“That was natural for us because we felt like it was missing,” Williams says. “Fred Durst left it wide open. Remember ‘Nookie''? It's been a minute since any of that energy has been around. Shay, can you name any records with that kind of energy?”
“Now?” asks Shay, N.E.R.D's third member, who, when not answering questions, buries his head in his hands. “The last record I would say was the last Red Hot Chili Peppers album. That had a few joints up there that commanded you to go berserk and just mosh or punch the closest person to you in the face.”
“But those weren't singles,” Williams corrects. “It's been a minute since somebody like Fred gave you [the equivalent] of a can of Red Bull. ‘C'mon,'' I said to Andrew [Coleman, N.E.R.D's engineer], you've heard those Beatles records. Let's put the drums and bass on the right, keys in the middle, and the mothafucking guitar and backgrounds on the left. Let's go!' But Andrew said, ‘You don't understand, those systems were different back then. If we do that, you'll be in a club and all you will hear on one side of the club is drums and on the other side, just chords.'' So we couldn't do that.”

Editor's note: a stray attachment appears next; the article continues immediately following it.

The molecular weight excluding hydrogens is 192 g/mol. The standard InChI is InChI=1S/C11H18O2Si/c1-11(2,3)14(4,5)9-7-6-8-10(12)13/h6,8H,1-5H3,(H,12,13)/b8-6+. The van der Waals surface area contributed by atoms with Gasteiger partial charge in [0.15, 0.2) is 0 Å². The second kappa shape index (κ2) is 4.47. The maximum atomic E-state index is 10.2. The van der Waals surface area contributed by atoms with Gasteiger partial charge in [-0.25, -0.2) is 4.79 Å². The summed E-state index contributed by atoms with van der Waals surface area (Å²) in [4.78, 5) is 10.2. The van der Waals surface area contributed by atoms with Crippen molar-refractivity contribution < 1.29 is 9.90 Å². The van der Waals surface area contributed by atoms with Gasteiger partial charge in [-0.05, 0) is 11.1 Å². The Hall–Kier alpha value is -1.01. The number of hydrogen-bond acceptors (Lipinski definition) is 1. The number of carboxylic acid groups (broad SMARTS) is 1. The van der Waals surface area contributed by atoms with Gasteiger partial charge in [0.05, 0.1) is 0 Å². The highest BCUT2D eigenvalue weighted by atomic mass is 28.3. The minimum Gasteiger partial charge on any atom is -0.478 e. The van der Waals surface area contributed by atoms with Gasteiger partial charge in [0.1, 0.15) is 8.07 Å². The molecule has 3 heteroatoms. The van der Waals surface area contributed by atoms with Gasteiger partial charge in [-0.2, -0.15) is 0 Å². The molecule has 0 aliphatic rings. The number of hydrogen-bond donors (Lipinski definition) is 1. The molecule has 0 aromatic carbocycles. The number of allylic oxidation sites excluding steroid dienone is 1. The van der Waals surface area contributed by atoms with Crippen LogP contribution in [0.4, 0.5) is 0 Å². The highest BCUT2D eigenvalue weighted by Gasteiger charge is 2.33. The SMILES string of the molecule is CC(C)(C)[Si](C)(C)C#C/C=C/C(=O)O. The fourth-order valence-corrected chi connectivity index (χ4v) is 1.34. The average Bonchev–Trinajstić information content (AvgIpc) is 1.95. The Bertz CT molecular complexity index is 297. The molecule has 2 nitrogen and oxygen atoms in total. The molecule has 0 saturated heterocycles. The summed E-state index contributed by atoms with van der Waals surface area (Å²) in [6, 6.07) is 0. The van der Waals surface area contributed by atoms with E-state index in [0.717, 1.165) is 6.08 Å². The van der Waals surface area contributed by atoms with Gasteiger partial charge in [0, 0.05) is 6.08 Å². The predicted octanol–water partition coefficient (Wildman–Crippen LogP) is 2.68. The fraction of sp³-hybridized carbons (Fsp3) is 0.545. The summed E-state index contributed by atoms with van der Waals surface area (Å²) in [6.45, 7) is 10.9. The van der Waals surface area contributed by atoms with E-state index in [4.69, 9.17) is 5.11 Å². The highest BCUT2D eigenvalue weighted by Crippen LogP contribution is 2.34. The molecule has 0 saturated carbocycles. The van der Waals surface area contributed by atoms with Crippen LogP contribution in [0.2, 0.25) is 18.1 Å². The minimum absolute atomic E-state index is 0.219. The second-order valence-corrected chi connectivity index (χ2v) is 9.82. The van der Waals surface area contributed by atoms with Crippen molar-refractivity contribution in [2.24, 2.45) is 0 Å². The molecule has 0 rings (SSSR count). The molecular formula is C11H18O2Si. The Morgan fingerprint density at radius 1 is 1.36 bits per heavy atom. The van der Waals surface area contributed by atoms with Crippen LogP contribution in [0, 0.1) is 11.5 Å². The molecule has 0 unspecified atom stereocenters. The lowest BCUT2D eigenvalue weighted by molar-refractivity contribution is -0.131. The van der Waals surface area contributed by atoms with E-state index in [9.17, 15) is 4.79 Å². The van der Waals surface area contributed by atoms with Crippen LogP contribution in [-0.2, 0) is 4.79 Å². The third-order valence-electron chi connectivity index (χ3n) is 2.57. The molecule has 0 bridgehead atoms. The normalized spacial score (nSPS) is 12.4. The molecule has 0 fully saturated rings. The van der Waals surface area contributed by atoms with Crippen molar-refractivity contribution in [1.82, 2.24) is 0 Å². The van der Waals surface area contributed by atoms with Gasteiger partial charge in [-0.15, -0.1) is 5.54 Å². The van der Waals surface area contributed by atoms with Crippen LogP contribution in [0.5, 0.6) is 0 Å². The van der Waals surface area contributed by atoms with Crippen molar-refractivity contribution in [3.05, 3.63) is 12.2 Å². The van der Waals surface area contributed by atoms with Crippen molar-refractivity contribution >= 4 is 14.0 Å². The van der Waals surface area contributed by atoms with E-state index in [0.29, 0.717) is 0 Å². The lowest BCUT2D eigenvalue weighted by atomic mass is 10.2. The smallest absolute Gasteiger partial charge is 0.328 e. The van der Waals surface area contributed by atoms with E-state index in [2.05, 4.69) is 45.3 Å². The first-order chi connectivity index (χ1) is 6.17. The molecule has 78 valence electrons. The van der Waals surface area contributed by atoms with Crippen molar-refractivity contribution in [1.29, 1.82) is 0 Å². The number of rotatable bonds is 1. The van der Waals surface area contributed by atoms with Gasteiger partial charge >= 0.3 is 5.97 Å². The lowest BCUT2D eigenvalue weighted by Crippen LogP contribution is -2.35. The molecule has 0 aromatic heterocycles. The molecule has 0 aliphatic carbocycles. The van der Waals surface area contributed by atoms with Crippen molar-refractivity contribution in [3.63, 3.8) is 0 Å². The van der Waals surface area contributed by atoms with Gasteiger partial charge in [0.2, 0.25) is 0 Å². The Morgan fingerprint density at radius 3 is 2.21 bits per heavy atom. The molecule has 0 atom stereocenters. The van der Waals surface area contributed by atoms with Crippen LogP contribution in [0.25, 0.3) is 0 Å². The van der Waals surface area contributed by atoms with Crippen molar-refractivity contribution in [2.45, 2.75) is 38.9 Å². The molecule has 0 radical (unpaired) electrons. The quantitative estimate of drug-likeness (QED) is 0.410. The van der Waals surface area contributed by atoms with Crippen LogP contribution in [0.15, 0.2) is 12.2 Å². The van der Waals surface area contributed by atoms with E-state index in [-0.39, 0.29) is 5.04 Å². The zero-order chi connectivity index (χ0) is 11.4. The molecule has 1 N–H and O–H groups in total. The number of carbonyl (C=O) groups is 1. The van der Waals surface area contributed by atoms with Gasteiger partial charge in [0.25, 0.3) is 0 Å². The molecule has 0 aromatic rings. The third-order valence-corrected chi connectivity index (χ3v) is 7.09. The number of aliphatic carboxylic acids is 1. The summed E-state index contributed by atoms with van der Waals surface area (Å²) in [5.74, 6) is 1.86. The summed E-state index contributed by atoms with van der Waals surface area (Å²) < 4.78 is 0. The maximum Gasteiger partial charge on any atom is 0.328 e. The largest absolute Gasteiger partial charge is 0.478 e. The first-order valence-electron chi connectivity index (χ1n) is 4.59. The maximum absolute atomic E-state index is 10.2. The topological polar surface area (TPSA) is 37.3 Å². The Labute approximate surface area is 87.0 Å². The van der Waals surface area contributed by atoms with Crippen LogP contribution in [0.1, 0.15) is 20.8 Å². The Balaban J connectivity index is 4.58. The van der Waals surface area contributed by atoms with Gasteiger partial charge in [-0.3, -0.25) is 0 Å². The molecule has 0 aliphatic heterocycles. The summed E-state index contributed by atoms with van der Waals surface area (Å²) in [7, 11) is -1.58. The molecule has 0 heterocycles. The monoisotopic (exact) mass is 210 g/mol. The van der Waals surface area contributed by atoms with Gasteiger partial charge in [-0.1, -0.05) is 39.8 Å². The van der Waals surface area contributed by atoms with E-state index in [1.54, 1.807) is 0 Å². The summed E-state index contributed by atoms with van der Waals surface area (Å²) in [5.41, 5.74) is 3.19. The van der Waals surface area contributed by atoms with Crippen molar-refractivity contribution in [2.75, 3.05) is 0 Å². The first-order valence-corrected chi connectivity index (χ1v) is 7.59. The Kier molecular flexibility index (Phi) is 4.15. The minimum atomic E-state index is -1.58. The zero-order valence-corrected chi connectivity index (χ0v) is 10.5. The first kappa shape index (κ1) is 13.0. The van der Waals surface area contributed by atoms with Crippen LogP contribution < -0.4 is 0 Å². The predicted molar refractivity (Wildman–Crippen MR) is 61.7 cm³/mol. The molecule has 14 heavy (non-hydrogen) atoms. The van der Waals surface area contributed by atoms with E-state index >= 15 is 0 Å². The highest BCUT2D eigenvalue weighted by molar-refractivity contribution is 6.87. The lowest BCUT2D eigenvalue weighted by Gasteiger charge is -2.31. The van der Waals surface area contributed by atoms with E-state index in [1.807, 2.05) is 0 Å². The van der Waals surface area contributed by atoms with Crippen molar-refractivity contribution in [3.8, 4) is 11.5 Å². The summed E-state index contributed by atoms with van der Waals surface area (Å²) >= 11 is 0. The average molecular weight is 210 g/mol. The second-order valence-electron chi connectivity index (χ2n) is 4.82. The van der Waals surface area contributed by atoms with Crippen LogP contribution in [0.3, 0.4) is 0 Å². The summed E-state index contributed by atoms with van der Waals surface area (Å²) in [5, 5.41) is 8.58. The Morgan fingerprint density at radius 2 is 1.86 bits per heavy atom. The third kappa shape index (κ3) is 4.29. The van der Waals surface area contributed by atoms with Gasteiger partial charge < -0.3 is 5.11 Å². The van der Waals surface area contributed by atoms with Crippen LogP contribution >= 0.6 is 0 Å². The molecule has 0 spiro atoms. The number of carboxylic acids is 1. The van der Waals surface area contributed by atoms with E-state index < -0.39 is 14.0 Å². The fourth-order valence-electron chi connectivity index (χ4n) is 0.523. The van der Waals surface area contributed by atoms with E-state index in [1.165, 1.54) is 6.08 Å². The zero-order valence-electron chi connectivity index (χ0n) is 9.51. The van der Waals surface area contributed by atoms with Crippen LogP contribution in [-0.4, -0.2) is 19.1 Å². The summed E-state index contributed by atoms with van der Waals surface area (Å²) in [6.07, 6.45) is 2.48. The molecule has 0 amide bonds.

MIA due to a bad cold, Chad Hugo later speaks on the phone from Cleveland. His take on Seeing Sounds is, as expected, more grounded in a production aesthetic.
“Seeing Sounds is about going back to our roots,” Hugo says. “N.E.R.D was known for just laying down a groove and really digging in the sounds, raw. There weren't too many layers this time; we brought in Spymob, the original band that worked on In Search Of…. Brent Paschke (guitar) and Eric Fawcett (drums) brought the funk from the original influences we had. Going from the classic rock to the '70s funk swing sound, they captured what we did as far as programming and sonic sketching that we created for them to play over. It was just a matter of joining those elements.”
Williams and Hugo are masters at working in a variety of studios and production methods with everyone from Gwen Stefani and Britney Spears to Kelis, Jay-Z, Nelly, Snoop Dogg and Justin Timberlake, but the recording process for N.E.R.D is surprisingly simple. Typically, Williams arrives at the studio, ideas in full flower, and lays down both a beat (either programmed or played on an assortment of buckets) and vocals. Hugo picks it up from there.
“I would come on top and lay extra instrumentation,” Hugo says. “Then we fit it into the N.E.R.D context. With a live band, you would trade ideas on the spot. Our medium is recording; that is where we bounce ideas. We sit in a forum at the end of the night and go through ideas and sculpt, do the chiseling, and Pharrell might add more things on top, and we shape it. We sculpt it as a team.”
CORNERING THE KORGS